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say, wow, those guys are serious about this process. they are really just charging their commitments they made in the 196 nuclear non-prolivation series. that's the crucial relationship that needs to be focussed on. if you don't mind, i would say my only real criticism is to not emphasize the relationship between new start and nuclear non-proliferation. what we have to do is demonstrate that the existing nuclear powers. the have countries understand that they have to reverse the
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none deployed and strategic you create an environment and have a chance of bringing in the choin he's and indians and others
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that's what i think we want to achieve. we have a chance to take a big step towards that goal. it seems like the doubts and senators and republicans give us a big enough majority
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>> ronald reagan in particular. he was probably the first president. the first president that talked about eliminating nuclear weapons. he was extremely uncomfortable with having the authority to press a button that could lead to the death of millions of people he became as president very concerned about the u.s.
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russian nuclear relationship. as soon as he found a partner he felt he could work with, he negotiated the treaty. those forces were completely eliminated he was the first president that didn't just negotiate the arms he was the first president who started the race process. that's another thing where in we lived with today. so many of these republicans within the senate who could question the treat y and vote against it.
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they would say, yes. one of the interesting situations we are in today i don't think there is a single nuclear arms treaty ever ratified. under a democratic presidency. the first of the treaty and the offensive nuclear for theses the carter administration negotiated what was called fault ifrp i. it never went up to the senate. i was saying the treat y was ratified under the reagan administration and under the
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bush administration. the go old fashion i have no doubt whatsoever if we had a republican administration this treaty would already be ratified >> one of the main debates going on about the budge etd for the nuclear weapons for the stockpile. over the last eight years, there was a great deal of difficulty
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the budget for the national infa structure working hard on that. he would have killed to have this kind of budget. the obama administration has
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been hitting hard. take some questions. i'd like you to identify yourself when you stand up.
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it is imperative in order to advance the idea of how we resolve nuclear proliferation. i will say that the first set of steps was outlined.
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the next steps were outlined in thepre am bell of the treaty. weapons and the storage facilities. we think we are going to work hard and move out on this next negotiation negotiations they are only one as secretary. it is very, very important that we show we are ready to move out on the rediction a agendas and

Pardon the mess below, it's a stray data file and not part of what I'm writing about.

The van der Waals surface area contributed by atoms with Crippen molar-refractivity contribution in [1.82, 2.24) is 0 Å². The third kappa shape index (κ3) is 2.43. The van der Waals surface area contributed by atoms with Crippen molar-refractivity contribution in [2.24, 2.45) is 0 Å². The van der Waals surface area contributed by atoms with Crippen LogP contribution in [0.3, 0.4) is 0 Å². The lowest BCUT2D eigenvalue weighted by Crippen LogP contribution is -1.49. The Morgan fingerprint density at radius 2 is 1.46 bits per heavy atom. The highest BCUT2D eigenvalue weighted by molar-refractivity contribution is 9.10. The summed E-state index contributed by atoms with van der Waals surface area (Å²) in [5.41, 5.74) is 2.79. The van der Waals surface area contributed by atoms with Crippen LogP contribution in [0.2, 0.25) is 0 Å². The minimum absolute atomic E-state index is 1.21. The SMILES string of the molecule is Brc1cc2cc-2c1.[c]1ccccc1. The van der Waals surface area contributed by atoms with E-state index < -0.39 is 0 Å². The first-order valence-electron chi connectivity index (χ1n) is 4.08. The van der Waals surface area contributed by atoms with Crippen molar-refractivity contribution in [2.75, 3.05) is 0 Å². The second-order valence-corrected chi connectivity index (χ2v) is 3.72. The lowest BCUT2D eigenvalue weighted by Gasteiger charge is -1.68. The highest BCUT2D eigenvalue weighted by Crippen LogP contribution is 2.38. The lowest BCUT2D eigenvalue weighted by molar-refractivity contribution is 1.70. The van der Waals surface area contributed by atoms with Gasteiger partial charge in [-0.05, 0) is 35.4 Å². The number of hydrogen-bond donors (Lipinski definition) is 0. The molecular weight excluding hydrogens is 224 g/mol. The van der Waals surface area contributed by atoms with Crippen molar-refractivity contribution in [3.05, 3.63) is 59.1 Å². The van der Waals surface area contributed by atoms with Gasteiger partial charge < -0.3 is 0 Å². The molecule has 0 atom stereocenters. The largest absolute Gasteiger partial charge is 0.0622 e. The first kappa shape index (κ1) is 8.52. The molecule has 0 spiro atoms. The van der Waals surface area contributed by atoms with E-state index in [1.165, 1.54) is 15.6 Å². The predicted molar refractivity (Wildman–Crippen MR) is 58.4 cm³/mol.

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that we are really serious about it. just about every country today. it is our policy for the treaty to be a universal treaty. the countries also have to step forward and fulfill their obligation to be responsibly to the fuel cycle. that's why we are so concern abouted what iran is up to. why aren't they so skoop tiff in terms of saying that they are properly assured.
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we are talking about a good part of the system. thinks don't happen unless there's public pressure to make them happen. deciding to do something and doing it, they need to feel pressure below.
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other groups to promote these issues and a againeda so government feels the heat to do that. the fact of the matter. we are enormously lucky to be here today to talk about this new treat y. the fact is that he has pushed this. he made this a priority to
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reevan gauge. you brought it up in their first meeting in london at the g 20 summit. i think i'm correct in saying he is the first president to ever chair a un council meeting. he convened the nuclear summit this last spring. preparing for support both here aboard and abroad.
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it may prove to be a topic of discussion but not the prime purpose of it. they are getting under way to begin a joint subcommittee.
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>> thank you to georgetown for holding this discussion today. mentioning comments about getting other countries to follow. the new treaty getting things around to mention and come into a ring of negotiations to get moral lies into the nuclear arms. >> one of the interesting affects we have already seen. to tell you the truth.
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i wanted to note what rick had to say is really true from the period nuclear weapons was a big deal. since the end of the cold war, we have dealt with this problem. i wasn't sure when we negotiated this treat y, how much this would generate. . this was this positive buzz. they are back at the table moving out. trying to get something done in